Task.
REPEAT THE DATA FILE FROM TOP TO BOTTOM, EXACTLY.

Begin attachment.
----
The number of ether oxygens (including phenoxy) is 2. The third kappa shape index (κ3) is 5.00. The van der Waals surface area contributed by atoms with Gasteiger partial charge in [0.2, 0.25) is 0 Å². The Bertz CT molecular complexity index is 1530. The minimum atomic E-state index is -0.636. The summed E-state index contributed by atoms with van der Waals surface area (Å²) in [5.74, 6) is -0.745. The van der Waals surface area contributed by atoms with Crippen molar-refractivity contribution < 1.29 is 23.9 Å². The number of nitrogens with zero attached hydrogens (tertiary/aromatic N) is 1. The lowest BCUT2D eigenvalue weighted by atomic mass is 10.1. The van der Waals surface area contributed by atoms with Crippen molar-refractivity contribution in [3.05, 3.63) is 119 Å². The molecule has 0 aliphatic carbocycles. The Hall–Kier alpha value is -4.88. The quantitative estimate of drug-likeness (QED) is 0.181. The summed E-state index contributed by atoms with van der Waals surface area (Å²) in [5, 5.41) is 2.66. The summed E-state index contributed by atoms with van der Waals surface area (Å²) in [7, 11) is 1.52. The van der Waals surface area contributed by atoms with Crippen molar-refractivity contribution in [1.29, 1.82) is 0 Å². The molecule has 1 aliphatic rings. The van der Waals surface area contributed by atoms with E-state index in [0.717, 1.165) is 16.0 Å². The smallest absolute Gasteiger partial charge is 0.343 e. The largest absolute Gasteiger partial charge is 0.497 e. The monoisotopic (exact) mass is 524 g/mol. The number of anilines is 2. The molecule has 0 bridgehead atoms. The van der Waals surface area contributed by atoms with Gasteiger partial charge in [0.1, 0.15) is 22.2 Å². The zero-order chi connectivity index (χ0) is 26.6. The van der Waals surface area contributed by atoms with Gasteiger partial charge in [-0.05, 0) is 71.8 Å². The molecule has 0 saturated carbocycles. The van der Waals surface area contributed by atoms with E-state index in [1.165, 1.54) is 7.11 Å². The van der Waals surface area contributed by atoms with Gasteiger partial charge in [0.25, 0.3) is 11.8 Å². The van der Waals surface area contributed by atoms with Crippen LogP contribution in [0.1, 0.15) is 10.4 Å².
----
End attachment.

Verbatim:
The number of ether oxygens (including phenoxy) is 2. The third kappa shape index (κ3) is 5.00. The van der Waals surface area contributed by atoms with Gasteiger partial charge in [0.2, 0.25) is 0 Å². The Bertz CT molecular complexity index is 1530. The minimum atomic E-state index is -0.636. The summed E-state index contributed by atoms with van der Waals surface area (Å²) in [5.74, 6) is -0.745. The van der Waals surface area contributed by atoms with Crippen molar-refractivity contribution < 1.29 is 23.9 Å². The number of nitrogens with zero attached hydrogens (tertiary/aromatic N) is 1. The lowest BCUT2D eigenvalue weighted by atomic mass is 10.1. The van der Waals surface area contributed by atoms with Crippen molar-refractivity contribution in [3.05, 3.63) is 119 Å². The molecule has 0 aliphatic carbocycles. The Hall–Kier alpha value is -4.88. The quantitative estimate of drug-likeness (QED) is 0.181. The summed E-state index contributed by atoms with van der Waals surface area (Å²) in [5, 5.41) is 2.66. The summed E-state index contributed by atoms with van der Waals surface area (Å²) in [7, 11) is 1.52. The van der Waals surface area contributed by atoms with Crippen molar-refractivity contribution in [1.29, 1.82) is 0 Å². The molecule has 1 aliphatic rings. The van der Waals surface area contributed by atoms with E-state index in [0.717, 1.165) is 16.0 Å². The smallest absolute Gasteiger partial charge is 0.343 e. The largest absolute Gasteiger partial charge is 0.497 e. The monoisotopic (exact) mass is 524 g/mol. The number of anilines is 2. The molecule has 0 bridgehead atoms. The van der Waals surface area contributed by atoms with Gasteiger partial charge in [0.1, 0.15) is 22.2 Å². The zero-order chi connectivity index (χ0) is 26.6. The van der Waals surface area contributed by atoms with Gasteiger partial charge in [-0.05, 0) is 71.8 Å². The molecule has 0 saturated carbocycles. The van der Waals surface area contributed by atoms with E-state index in [1.165, 1.54) is 7.11 Å². The van der Waals surface area contributed by atoms with Gasteiger partial charge in [0.25, 0.3) is 11.8 Å². The van der Waals surface area contributed by atoms with Crippen LogP contribution in [0.1, 0.15) is 10.4 Å².